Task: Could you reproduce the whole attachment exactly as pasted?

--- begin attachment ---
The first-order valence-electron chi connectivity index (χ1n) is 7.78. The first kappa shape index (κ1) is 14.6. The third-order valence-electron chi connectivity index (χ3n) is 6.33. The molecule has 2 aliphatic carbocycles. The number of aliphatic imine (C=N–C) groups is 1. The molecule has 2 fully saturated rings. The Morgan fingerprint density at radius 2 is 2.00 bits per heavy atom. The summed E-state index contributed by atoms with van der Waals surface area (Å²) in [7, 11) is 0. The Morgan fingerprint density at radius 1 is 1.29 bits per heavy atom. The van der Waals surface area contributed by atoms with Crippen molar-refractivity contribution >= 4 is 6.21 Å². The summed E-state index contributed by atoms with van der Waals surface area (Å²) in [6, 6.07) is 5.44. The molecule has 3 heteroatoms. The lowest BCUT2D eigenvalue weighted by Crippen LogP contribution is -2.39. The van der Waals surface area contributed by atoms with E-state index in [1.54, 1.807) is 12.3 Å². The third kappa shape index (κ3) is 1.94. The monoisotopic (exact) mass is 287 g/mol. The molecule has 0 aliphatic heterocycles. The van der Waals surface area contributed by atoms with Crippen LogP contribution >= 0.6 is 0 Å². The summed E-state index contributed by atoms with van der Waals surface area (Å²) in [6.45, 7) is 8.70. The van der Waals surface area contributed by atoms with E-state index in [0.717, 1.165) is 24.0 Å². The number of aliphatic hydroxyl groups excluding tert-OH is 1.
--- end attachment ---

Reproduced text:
The first-order valence-electron chi connectivity index (χ1n) is 7.78. The first kappa shape index (κ1) is 14.6. The third-order valence-electron chi connectivity index (χ3n) is 6.33. The molecule has 2 aliphatic carbocycles. The number of aliphatic imine (C=N–C) groups is 1. The molecule has 2 fully saturated rings. The Morgan fingerprint density at radius 2 is 2.00 bits per heavy atom. The summed E-state index contributed by atoms with van der Waals surface area (Å²) in [7, 11) is 0. The Morgan fingerprint density at radius 1 is 1.29 bits per heavy atom. The van der Waals surface area contributed by atoms with Crippen molar-refractivity contribution >= 4 is 6.21 Å². The summed E-state index contributed by atoms with van der Waals surface area (Å²) in [6, 6.07) is 5.44. The molecule has 3 heteroatoms. The lowest BCUT2D eigenvalue weighted by Crippen LogP contribution is -2.39. The van der Waals surface area contributed by atoms with E-state index in [1.54, 1.807) is 12.3 Å². The third kappa shape index (κ3) is 1.94. The monoisotopic (exact) mass is 287 g/mol. The molecule has 0 aliphatic heterocycles. The van der Waals surface area contributed by atoms with Crippen LogP contribution >= 0.6 is 0 Å². The summed E-state index contributed by atoms with van der Waals surface area (Å²) in [6.45, 7) is 8.70. The van der Waals surface area contributed by atoms with E-state index in [0.717, 1.165) is 24.0 Å². The number of aliphatic hydroxyl groups excluding tert-OH is 1.